The gritty, relentless offense lost its teeth. Thomas looked all too human roaming out of position and letting pucks get past him. The defense appeared tired, weak, confused and soft. The Bs have proudly thumped their chest about leading the NHL in goal differential during the third period this season, but they were outplayed and outshot by a 12-7 margin over the final 20 minutes of swarming Rangers.

Dennis Seidenberg appeared to have been fitted for concrete boots on his feet. Zdeno Chara was flat outplayed by Rangers defenseman Marc Staal. And on the game-tying goal, Tomas Kaberle vacated the front of the net to guard the invisible man and allowed Brandon Dubinsky to creep onto the doorstep.

That doesnt even count the second-period penalties for David Krejci, when he decided he didnt like how rough Dan Girardi was being with him. In fact, if anything came to light in Monday nights game, it was that the Bruins defensemen could learn a thing or two by watching Staal and Girardi physically dominate play at both ends of the ice.

We got up 3-0 and . . . I dont know. We were taking it to them and then we just back off for a while, said Thomas. Our plan was to come out in the third and turn it around, but as you could see thats not what happened.

They were desperate and they got us to play the game the way they wanted us to in our own zone.

Instead of authoring a resounding victory that could have helped vault them toward the No. 1 overall seed in the Eastern Conference, the Bruins are stuck fast at the No. 3. After another loss to the scrappy Rangers, the Bs will have to hope the Blueshirts cant climb all the way up to the six spot for a first-round date.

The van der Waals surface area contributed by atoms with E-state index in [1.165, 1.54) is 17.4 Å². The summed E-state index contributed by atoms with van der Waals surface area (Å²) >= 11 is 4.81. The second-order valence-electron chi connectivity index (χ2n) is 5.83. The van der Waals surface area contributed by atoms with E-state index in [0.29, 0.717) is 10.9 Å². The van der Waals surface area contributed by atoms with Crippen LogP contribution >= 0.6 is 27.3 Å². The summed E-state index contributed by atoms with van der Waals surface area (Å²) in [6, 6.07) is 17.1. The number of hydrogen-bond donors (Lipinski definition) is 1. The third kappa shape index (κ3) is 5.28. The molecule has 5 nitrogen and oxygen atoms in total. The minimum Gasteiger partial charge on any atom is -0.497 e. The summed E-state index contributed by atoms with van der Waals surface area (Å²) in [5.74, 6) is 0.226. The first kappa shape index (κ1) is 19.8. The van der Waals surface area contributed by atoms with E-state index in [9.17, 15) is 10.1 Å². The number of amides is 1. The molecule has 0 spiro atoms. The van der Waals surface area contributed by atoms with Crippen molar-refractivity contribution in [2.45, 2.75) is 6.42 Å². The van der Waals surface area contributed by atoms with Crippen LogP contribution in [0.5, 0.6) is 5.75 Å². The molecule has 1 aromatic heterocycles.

Its become clear that the strong, tough, blue-collar Rangers -- armed with enthusiastic shot-blockers and a world-class goaltender would be the most difficult first-round match for the Bs. The Bruins have size, strength and experience advantages over their other potential opponents (Canadiens, Sabres, Hurricanes), but not so much over New York. The Rags took the season series by a 3-1 count, and outscored the Bs 11-8.

The third-period meltdown was the latest indignity, but the Rangers have consistently been a tough draw for Boston over the last three seasons. Unfortunately for Boston, New York drew into a tie with the Canadiens for the sixth spot in the Eastern Conference and appears to be on a first-round collision course with the third-seeded Bruins.

Had the Bruins managed to stay in the hunt for the No. 1 seed, they could have had a first-round meeting with the injury-depleted Habs or the physically and emotionally drained Sabres. But they've lost control of their destiny after one too many careless losses.

Julien said he hoped his team had learned its lesson about going away from the game plan following the stunning Monday night loss to New York, but that's impossible to assume. If the Bruins haven't learned this lesson yet, what makes anyone think they've learned it now?

They lacked that killer instinct too many times during the regular season, which is why they're not going to finish atop the Eastern Conference. The No. 3 seed certainly isnt anything to scoff at, but it could have been so much more.

Joe Haggerty can be reached at jhaggerty@comcastsportsnet.com.Follow Joe on Twitter at http:twitter.comHackswithHaggs

Morning Skate: 'After Hours'? Injured Jagr is open

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Morning Skate: 'After Hours'? Injured Jagr is open